But investigators say efforts to track down stolen cattle rarely bear fruit. There is no national identification database for cattle, and thieves often move quickly, shipping stolen animals to auction markets in other states that do not require brand inspection.

“If they don’t have a chip or branding or a tattoo, you’re pretty much looking for a black cow,” said Sheriff Arnott, who said he had traced stolen cattle as far as Mississippi.

Bob Gammon, who owns a farm in southwestern Missouri, has branded his cattle since he began raising them in 1946. Still, Mr. Gammon has not been able to recover the 18 head that were stolen in January. After crushing a gate, the thieves used one of Mr. Gammon’s trailers to haul away the livestock, which he valued at $15,000.

“When I got there the next morning, there was a gate laying down and a few cattle out on the road,” said Mr. Gammon, who has put heavier chains on his gates and installed an alarm and lighting system in several farm buildings. “I thought I was doing everything right, but I haven’t heard from the cattle yet.”

Sheriff Kyle, who said a subpoena had recently been issued in the Brahman theft in Christian County, said local officials were under pressure to find stolen cattle before the animals disappeared inside a slaughterhouse.

“Down here, a sheriff lives or dies by whether he keeps the cattle thefts down,” he said. “But there are no serial numbers on hamburgers.”

http://www.nytimes.com/2009/03/25/us/25rustling.html?_r=1&th&emc=th
 

VTliftVT

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Jun 6, 2008
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1,603
Hahaha thats hilarious! Someone here has to know about this! Who else would steal cows outside of meat heads? Police probably think they will get sold at a cattle auction or something when in all reality they are being trimmed and cut into steaks and hamburger right now! :D
 

njpooldude

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Feb 26, 2008
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ya think uve seen it all..... then u realize ppl actually steal cows??? wtf
 

ronnie0072

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Feb 25, 2009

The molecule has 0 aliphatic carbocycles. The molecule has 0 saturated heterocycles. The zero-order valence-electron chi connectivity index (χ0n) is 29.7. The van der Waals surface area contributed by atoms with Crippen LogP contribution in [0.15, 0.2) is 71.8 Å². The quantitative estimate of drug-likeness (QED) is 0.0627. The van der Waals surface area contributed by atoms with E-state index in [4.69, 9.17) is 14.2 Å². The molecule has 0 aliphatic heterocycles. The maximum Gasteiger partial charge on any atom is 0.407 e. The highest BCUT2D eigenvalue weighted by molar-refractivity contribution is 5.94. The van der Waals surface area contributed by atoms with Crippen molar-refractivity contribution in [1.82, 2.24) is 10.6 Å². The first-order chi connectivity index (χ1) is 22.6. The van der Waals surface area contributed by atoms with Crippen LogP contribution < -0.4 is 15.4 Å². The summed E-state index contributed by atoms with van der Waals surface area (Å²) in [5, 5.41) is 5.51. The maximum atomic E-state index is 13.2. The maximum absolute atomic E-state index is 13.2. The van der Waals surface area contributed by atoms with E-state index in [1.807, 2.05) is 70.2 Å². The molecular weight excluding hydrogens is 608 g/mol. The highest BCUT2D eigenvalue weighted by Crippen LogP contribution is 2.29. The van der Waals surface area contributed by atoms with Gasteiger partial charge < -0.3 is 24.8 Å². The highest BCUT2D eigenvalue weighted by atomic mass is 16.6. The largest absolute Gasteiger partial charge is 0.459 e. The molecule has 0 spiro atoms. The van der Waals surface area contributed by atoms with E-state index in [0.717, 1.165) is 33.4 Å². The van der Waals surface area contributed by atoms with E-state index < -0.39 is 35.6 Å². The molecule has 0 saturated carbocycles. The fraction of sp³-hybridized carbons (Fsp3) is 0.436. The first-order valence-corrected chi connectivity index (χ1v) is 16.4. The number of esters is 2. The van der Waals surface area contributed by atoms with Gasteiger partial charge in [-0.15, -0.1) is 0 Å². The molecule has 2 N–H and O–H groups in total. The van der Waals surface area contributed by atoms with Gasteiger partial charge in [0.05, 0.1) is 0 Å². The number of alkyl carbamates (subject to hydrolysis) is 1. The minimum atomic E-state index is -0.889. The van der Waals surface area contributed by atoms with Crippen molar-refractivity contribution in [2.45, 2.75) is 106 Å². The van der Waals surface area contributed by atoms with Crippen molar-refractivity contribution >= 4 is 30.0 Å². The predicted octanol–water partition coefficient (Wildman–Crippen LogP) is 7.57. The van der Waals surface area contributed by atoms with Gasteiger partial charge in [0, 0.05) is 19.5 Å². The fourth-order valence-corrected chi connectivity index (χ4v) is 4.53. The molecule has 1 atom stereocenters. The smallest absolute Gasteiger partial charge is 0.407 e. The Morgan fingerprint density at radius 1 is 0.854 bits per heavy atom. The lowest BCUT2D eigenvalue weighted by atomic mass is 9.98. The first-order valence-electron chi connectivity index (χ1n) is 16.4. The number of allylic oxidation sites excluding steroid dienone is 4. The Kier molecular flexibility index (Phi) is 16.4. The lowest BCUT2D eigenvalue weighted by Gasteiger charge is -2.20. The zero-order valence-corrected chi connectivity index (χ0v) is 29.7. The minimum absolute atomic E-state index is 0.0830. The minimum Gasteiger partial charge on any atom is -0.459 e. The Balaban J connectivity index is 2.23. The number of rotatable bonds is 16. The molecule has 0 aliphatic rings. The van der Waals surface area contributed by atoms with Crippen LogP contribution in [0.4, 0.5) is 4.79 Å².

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just picture 280 pound 8% BF freaks tippy toeing around in the darkness stealing cows. hahahhahahahahaha
 

SacToSD

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Feb 17, 2009
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Have any of you tried getting a cow into a trailer? It's good times. A loose pig, on the other hand, is bad news.
 

latimus

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Oct 5, 2008
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seems like a ballsy move. most farmers have rifles and wouldnt hesitate if they saw a suspisous person trying to steal cattle on there property.
 

BigBoomer18

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Nov 8, 2007
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i doubt the cattle were in his front yard, or anywhere near his house for that matter. but still a ballsy move
 

Wynn

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It hasn't ended there

"The Daily Telegraph reports that "Lady Lesley Cooper, who runs an animal sanctuary at her 70-acre farm, claims she is being "bombarded" with enquiries from people wanting her "pets" as food for the table. Lady Cooper, 49, says she will offer sanctuary to any animal, but would never knowingly allow any of them to be slaughtered. She said last night: "The cheek of these people is amazing. "They'll call round or phone and say they are interested in taking one of our rescues cows or pigs or goats or whatever, then within a minute or two they'll ask if the animal they have chosen is safe to eat. "I tell them to sling their hooks and suggest they call at the butchers on the way home. These animals are my pets and I would never allow anyone to eat them. "But the people who enquire here tell me they've been hit badly by the recession and need cheap food. "I suppose they are just being resourceful, but there is a limit." Lady Cooper, whose farm nestles in the Carmarthenshire hills near Llanelli in South West Wales, says she receives up to a dozen calls a day from people wanting to dine on her stock, which also includes geese, turkeys and chickens. She said. "One guy turned up and had the brass neck to eye up one of my beautiful ginger Tamworth pigs and say to me: 'Could I take her for the freezer? She'd be lovely between a few slices of bread.' "